The unemployment rate for September dropped 7.8 percent, the U.S. Labor Department announced Friday.
The news came as a surprise to many. Prior to September, unemployment had been stuck above 8 percent for more than three-and-a-half years -- the longest stretch since the Great Depression.
For most Americans, the economy is easily the number one issue in the presidential election.
What do the new job numbers really mean for the upcoming election? CBN News Political Analyst John Waage explains, following this report.
The president welcomed the new numbers at a rally in northern virginia.
"Today's news certainly is not an excuse to try to talk down the economy to score a few political points," President Obama said Friday. "It's a reminder that this country has come too far to turn back now."
But Republican challenger Gov. Mitt Romney said the new numbers don't take into account the number of people who have stopped looking for work.
"When I'm president of the United States, that unemployment rate is going to come down not because people are dropping out of the workforce, but we're creating more jobs," he said.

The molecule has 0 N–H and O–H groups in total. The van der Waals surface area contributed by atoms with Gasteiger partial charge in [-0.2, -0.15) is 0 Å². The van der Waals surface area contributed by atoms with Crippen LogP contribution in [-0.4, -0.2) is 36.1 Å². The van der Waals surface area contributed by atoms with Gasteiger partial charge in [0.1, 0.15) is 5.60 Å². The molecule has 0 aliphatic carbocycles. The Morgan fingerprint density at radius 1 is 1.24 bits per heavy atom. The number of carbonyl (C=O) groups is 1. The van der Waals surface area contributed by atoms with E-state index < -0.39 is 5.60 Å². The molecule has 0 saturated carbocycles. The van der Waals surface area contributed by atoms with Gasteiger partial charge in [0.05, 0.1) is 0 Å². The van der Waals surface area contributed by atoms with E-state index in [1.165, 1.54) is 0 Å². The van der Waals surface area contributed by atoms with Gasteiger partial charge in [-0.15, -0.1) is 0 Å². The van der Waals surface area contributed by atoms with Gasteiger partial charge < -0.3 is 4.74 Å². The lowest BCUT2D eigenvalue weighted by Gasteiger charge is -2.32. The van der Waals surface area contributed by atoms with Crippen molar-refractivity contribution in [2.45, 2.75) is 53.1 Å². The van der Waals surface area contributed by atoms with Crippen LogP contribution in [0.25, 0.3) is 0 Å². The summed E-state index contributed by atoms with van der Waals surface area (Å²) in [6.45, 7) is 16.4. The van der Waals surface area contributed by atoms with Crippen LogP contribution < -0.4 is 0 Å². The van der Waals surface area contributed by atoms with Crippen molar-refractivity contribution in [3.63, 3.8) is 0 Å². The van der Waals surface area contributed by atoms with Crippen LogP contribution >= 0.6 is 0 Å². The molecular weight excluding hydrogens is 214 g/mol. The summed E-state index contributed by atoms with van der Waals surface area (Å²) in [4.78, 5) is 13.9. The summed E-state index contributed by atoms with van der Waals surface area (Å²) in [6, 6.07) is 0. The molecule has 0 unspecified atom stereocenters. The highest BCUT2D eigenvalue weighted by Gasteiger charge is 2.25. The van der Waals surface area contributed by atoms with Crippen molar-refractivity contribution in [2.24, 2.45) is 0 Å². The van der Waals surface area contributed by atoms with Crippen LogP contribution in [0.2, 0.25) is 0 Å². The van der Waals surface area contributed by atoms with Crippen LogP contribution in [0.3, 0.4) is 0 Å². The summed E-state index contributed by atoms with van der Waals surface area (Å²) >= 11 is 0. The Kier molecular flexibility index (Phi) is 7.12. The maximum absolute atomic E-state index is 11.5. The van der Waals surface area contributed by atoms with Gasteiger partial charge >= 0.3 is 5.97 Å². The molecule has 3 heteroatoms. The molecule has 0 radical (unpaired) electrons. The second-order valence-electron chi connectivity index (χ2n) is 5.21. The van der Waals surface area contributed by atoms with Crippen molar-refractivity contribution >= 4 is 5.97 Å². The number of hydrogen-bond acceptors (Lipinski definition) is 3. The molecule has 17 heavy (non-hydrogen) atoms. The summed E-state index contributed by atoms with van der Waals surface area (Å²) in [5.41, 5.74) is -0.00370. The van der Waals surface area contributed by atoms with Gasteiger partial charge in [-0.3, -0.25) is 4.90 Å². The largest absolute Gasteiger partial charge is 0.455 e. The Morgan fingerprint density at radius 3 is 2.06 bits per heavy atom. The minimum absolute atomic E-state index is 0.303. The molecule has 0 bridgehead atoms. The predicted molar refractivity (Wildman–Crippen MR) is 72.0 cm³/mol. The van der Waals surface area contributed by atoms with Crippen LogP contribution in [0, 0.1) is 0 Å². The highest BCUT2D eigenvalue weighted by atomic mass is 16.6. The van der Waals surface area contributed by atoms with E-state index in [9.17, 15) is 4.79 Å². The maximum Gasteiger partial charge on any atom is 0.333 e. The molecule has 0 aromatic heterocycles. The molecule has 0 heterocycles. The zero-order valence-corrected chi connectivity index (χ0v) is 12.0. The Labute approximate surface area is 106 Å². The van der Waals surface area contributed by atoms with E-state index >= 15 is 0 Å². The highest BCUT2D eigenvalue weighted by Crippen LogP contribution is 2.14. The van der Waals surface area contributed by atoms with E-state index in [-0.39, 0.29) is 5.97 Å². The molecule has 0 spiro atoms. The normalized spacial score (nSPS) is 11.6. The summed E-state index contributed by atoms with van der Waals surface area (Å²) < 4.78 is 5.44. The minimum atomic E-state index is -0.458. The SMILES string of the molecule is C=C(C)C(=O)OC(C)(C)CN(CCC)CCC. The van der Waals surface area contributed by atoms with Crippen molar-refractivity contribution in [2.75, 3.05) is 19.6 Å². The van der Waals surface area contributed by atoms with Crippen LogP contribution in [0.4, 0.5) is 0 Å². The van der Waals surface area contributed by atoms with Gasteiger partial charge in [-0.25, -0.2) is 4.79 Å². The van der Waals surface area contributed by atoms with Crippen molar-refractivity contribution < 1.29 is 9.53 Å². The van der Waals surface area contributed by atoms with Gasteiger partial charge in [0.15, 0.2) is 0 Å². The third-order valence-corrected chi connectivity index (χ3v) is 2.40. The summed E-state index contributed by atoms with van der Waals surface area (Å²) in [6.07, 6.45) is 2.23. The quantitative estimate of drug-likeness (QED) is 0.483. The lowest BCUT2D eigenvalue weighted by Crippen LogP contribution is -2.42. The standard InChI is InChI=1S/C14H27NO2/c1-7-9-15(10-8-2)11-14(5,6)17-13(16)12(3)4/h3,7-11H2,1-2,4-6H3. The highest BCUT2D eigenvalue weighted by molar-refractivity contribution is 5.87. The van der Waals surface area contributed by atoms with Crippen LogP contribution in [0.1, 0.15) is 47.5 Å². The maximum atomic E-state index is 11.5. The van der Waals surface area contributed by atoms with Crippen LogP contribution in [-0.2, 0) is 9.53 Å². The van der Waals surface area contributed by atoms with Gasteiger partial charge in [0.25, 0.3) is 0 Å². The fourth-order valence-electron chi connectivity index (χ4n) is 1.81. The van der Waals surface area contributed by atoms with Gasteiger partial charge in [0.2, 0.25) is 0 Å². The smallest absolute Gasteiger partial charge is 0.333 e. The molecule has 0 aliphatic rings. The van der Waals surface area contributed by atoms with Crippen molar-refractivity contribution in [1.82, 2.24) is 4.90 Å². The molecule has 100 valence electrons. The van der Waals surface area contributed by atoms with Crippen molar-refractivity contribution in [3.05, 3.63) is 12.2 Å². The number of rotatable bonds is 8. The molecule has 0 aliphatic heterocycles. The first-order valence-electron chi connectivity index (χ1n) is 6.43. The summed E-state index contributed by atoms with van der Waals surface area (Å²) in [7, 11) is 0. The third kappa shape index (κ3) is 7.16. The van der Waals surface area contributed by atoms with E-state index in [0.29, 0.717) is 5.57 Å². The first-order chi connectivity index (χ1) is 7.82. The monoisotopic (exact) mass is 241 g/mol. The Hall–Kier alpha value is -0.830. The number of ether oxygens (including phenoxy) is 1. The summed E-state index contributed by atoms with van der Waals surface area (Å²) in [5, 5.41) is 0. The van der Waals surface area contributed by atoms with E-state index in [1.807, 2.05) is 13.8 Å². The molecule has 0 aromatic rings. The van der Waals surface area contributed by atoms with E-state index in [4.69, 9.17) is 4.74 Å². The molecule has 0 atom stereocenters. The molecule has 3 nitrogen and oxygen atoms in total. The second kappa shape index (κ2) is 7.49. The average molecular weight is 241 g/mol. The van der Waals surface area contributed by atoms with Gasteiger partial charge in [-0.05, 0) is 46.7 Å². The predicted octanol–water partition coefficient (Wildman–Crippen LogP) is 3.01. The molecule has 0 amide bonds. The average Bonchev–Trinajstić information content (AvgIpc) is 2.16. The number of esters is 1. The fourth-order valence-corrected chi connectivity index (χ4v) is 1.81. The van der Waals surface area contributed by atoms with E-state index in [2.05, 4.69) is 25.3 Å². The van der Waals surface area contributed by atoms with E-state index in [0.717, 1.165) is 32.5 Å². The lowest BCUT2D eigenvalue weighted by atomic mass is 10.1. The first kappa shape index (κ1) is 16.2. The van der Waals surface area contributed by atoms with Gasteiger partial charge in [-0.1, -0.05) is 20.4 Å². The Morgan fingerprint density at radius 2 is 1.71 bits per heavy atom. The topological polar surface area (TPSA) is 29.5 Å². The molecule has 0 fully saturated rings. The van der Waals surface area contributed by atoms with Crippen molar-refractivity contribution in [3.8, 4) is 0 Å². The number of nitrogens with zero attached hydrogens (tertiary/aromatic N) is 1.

No president has been re-elected with unemployment above 8 percent since the 1930s.
"An overall better-than-expected jobs report, consistent with most recent data that suggest the economy is gaining some momentum," Sal Guatieri, an economist at BMO Capital Markets, said of Friday's jobs report.
"The sizeable drop in the unemployment rate could lift the president's re-election chances following a post-debate dip," he said.
President Obama said he needs more time to fix the economy because of the mess he inherited from the previous administration.
The economy is growing too slowly for businesses to add new employees. Many companies are also waiting to see the outcome of the election.
And a lot of U.S. companies are reluctant to step up hiring or investing because of the year-end "fiscal cliff." That's when a package of large tax increases and steep spending cuts are scheduled to take effect.
Unless Congress agrees to postpone the cuts, the economy could be pushed back into recession.
Despite other issues like high gasoline and energy prices and a foreign policy disaster in the Middle East, the economy will likely be on most voters' minds on Election Day.